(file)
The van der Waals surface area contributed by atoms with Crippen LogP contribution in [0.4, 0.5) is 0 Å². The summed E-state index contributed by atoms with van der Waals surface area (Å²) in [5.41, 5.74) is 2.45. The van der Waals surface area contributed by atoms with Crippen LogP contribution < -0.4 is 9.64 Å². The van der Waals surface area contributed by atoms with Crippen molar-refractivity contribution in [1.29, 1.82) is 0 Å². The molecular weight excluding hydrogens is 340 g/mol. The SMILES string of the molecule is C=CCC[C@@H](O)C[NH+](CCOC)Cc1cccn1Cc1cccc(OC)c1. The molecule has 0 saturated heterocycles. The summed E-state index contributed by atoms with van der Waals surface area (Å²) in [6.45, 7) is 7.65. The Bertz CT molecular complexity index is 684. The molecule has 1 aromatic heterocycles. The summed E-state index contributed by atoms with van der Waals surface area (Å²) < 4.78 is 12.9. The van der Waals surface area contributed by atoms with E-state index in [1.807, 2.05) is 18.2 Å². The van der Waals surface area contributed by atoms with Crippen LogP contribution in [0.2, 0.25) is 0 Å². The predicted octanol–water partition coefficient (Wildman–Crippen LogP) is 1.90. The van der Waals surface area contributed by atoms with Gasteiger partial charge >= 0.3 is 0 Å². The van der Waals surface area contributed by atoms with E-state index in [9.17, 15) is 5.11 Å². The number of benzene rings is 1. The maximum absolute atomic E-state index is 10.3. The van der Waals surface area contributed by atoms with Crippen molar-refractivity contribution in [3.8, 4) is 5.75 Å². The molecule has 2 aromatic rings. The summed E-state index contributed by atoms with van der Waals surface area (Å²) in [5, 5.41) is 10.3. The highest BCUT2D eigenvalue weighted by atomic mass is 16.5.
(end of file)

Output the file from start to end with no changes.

The van der Waals surface area contributed by atoms with Crippen LogP contribution in [0.4, 0.5) is 0 Å². The summed E-state index contributed by atoms with van der Waals surface area (Å²) in [5.41, 5.74) is 2.45. The van der Waals surface area contributed by atoms with Crippen LogP contribution < -0.4 is 9.64 Å². The van der Waals surface area contributed by atoms with Crippen molar-refractivity contribution in [1.29, 1.82) is 0 Å². The molecular weight excluding hydrogens is 340 g/mol. The SMILES string of the molecule is C=CCC[C@@H](O)C[NH+](CCOC)Cc1cccn1Cc1cccc(OC)c1. The molecule has 0 saturated heterocycles. The summed E-state index contributed by atoms with van der Waals surface area (Å²) in [6.45, 7) is 7.65. The Bertz CT molecular complexity index is 684. The molecule has 1 aromatic heterocycles. The summed E-state index contributed by atoms with van der Waals surface area (Å²) < 4.78 is 12.9. The van der Waals surface area contributed by atoms with E-state index in [1.807, 2.05) is 18.2 Å². The van der Waals surface area contributed by atoms with Crippen LogP contribution in [0.2, 0.25) is 0 Å². The predicted octanol–water partition coefficient (Wildman–Crippen LogP) is 1.90. The van der Waals surface area contributed by atoms with Gasteiger partial charge >= 0.3 is 0 Å². The van der Waals surface area contributed by atoms with E-state index in [9.17, 15) is 5.11 Å². The number of benzene rings is 1. The maximum absolute atomic E-state index is 10.3. The van der Waals surface area contributed by atoms with Crippen molar-refractivity contribution in [3.8, 4) is 5.75 Å². The molecule has 2 aromatic rings. The summed E-state index contributed by atoms with van der Waals surface area (Å²) in [5, 5.41) is 10.3. The highest BCUT2D eigenvalue weighted by atomic mass is 16.5.